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Love meanings

What does the word ‘love’ mean to different people around New Zealand? Responses vary but whatever people’s background and native language one thing is clear – love is a verb. Love – the feeling – is a consequence of this verb. To love is to take action. Here is some examples from LOVE IN AOTEAROA:


The word ‘love’ means so many things; there are so many types of love. There is the love I have for my husband – passionate and trusting. There is the love I have for my children – nurturing. And then there is the love I have for friends – respect and caring.

Sara, 40s

The most beautiful language in the world to listen to is Samoan. And the word for love, ‘alofa’, stirs the spirit to acts of kindness, generosity and compassion. That is what ‘alofa’ is all about.

Siosiua, 32

The Tongan word for love is ‘ofa. It conveys a meaning of reciprocal love and sharing.

Aritelu, 27

In Korean ‘ae-jung’ is affection, while ‘sarang’ is love. But I think ‘ae-jung’ is more important. It takes time to develop and is the foundation for ‘sarang’. Love is weak without affection.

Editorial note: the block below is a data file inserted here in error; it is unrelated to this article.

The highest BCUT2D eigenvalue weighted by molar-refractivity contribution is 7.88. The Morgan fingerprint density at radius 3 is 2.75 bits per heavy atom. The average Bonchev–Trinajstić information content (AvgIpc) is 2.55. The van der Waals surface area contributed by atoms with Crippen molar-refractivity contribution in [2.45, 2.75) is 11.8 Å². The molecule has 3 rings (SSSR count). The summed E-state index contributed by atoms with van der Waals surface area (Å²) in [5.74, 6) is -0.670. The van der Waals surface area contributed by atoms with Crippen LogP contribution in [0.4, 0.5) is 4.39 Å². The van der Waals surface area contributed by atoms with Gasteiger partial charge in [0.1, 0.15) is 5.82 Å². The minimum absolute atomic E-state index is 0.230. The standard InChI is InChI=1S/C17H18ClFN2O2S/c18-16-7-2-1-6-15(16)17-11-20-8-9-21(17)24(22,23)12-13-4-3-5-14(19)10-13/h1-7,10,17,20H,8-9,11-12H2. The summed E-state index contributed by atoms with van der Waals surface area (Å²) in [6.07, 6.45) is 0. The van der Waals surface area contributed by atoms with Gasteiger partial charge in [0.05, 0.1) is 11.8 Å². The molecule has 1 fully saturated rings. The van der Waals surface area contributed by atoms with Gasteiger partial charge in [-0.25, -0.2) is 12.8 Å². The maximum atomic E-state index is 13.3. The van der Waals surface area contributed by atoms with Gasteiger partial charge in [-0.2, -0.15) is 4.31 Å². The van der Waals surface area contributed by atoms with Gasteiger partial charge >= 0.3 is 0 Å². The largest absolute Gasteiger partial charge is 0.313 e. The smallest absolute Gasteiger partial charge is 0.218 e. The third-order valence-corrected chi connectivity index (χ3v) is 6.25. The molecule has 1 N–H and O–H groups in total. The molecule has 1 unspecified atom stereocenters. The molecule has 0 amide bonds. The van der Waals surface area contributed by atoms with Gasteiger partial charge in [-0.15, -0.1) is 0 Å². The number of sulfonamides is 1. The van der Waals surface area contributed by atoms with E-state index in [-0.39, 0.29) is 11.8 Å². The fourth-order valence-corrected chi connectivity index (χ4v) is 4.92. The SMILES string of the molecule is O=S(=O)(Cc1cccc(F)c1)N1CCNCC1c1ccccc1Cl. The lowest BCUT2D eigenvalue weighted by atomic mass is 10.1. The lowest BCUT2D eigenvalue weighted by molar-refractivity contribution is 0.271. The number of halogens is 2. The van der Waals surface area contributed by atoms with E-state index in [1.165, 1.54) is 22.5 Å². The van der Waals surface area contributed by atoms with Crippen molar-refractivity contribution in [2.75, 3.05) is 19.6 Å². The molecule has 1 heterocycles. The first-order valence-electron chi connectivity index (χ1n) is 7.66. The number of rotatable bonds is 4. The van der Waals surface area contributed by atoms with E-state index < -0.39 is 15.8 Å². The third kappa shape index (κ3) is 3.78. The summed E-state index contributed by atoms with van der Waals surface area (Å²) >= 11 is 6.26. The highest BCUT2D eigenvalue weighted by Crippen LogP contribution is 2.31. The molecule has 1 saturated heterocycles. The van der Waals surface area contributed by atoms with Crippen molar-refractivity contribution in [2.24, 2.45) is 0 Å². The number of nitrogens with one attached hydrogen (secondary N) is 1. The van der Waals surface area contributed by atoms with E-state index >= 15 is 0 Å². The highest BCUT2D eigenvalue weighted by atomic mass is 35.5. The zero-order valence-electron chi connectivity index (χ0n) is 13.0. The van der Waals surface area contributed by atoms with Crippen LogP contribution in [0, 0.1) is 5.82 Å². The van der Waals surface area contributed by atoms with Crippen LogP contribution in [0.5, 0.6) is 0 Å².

Kyung-Soon, 41

The word for love in Chinese has a meaning that is more modest than in Western culture. For example parents are unlikely to say ‘I love you’ but they will do kind things and give their children gifts. Parents serve their children and in that way they show they love them. Living in New Zealand I see other approaches to the Chinese way.

Athena, 20s

The word ‘love’ to me means an open-hearted, unconditional acceptance of another person. There are varying degrees of love, but it starts and ends with accepting that person for who they are, warts and all. The Japanese word for love is ‘ai’ and it means the same in Japanese as it does in English, although the Japanese aren’t terribly demonstrative – my aunts and uncles always get a bit of a shock when I give them a big hug!

Sonia, 30s


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